I accompanied Elsa’s class trip to the woods this week, chaperoning 30 children on a boiling hot day is certainly an experience, they’re a lovely bunch of children and we all had great fun. But 30 children in a class . . . 30! In a fairly small space too. I often think of Elsa at school, never getting 2 seconds to think without someone being in her space and I know she feels it, because she likes her own space. Who doesn’t quite frankly! You see, despite what the powers that be say, when the school cuts actually start to physically happen, I know for sure that they will probably affect Anna and children like Anna first of all. Teaching assistants will be stretched further to save money and resources will be scarcer than they already are. It’s just another reason to add to my list of all the reasons that mainstream school just wouldn’t be the right fit for Anna right now. I’m not saying mainstream won’t suit Anna in the future, I don’t know at this stage, but I know it wouldn’t work at the moment. I hope that Anna likes her new school, and is as happy there as she is at her current wonderful nursery.
One of Anna’s nursery teachers told me that Anna is like a little bud, just coming in to blossom and I really couldn’t agree with that more (you can only imagine the tears that rolled down my face when the lovely lady said that). Anna has made huge progress over the last year, and I’ll tell you all about that in time, but it’s quite astonishing really. To watch her grow and develop really is fascinating and it feels such a privilege to be sharing it all with Anna, picking up on every slight change in her development as her awareness of the world around her seemingly grows day by day.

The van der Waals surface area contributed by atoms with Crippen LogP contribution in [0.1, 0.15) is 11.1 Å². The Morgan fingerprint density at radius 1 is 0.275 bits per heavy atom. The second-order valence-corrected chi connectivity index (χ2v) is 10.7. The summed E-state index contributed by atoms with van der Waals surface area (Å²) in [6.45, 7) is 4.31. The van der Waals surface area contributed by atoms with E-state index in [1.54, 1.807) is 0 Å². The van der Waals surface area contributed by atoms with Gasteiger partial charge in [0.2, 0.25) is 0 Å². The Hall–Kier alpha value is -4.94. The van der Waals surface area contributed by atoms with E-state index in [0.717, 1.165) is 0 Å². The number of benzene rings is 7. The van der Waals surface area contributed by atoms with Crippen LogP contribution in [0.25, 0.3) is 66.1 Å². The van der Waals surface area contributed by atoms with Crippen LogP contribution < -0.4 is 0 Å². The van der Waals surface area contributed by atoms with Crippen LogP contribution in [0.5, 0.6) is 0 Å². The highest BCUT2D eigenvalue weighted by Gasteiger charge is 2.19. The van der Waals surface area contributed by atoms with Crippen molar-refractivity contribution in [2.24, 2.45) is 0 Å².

We have to construct the strong and deep foundations for her to stand on so she can build on her progress year on year, in her own time, whilst feeling confident and in the knowledge that we will always be next to her, lending a hand whenever she needs one or catching her if she should stumble.
And do you know the really weird thing about this week, which has only just occurred to me? Somewhere out there, there is a parent anxiously worried that their child hasn’t got a place at Elsa’s school, and they will probably be feeling just how I have done these last few months. So it gave me great pleasure today to give up our allotted place in mainstream and know just how happy that parent will be when they get the news of the offer of a place at Elsa’s wonderful school.
So now I feel fortunate enough to be able to look forward to buying Anna her new school uniform and looking forward to all the fun that she’ll have a school.
I’m not naïve to think that all our worries are over, or that we won’t have to fight again to access the right resources for Anna in the future, because of course I know that we will. Time and time again. But I now know that I can do it, I can stand my ground, dot all the i’s cross all the t’s and make sure that I haven’t left any stone unturned in the quest to secure what’s best for Anna. But for now, I shall enjoy the sunshine and copious amounts of chilled Prosecco.